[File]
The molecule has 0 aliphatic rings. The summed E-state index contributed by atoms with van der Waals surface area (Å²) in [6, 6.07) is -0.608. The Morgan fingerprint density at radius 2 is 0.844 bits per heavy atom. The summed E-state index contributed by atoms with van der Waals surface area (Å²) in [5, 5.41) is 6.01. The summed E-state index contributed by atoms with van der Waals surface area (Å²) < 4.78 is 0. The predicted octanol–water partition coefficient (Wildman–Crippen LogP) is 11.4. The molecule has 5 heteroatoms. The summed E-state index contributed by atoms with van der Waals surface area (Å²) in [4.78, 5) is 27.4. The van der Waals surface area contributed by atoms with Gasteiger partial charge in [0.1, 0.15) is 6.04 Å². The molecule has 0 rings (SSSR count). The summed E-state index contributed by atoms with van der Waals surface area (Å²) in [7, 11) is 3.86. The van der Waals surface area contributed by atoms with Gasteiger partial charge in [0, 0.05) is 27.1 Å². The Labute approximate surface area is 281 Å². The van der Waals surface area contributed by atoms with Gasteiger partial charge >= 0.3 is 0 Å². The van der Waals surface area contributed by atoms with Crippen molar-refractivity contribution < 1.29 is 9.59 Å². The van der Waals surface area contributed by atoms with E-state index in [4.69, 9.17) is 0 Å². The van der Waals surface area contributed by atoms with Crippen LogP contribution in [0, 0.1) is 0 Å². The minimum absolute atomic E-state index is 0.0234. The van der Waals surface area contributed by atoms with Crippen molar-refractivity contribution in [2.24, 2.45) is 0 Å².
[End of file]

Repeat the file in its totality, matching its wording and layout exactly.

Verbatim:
The molecule has 0 aliphatic rings. The summed E-state index contributed by atoms with van der Waals surface area (Å²) in [6, 6.07) is -0.608. The Morgan fingerprint density at radius 2 is 0.844 bits per heavy atom. The summed E-state index contributed by atoms with van der Waals surface area (Å²) in [5, 5.41) is 6.01. The summed E-state index contributed by atoms with van der Waals surface area (Å²) < 4.78 is 0. The predicted octanol–water partition coefficient (Wildman–Crippen LogP) is 11.4. The molecule has 5 heteroatoms. The summed E-state index contributed by atoms with van der Waals surface area (Å²) in [4.78, 5) is 27.4. The van der Waals surface area contributed by atoms with Gasteiger partial charge in [0.1, 0.15) is 6.04 Å². The molecule has 0 rings (SSSR count). The summed E-state index contributed by atoms with van der Waals surface area (Å²) in [7, 11) is 3.86. The van der Waals surface area contributed by atoms with Gasteiger partial charge in [0, 0.05) is 27.1 Å². The Labute approximate surface area is 281 Å². The van der Waals surface area contributed by atoms with Gasteiger partial charge >= 0.3 is 0 Å². The van der Waals surface area contributed by atoms with Crippen molar-refractivity contribution < 1.29 is 9.59 Å². The van der Waals surface area contributed by atoms with E-state index in [4.69, 9.17) is 0 Å². The van der Waals surface area contributed by atoms with Crippen LogP contribution in [0, 0.1) is 0 Å². The minimum absolute atomic E-state index is 0.0234. The van der Waals surface area contributed by atoms with Crippen molar-refractivity contribution in [2.24, 2.45) is 0 Å².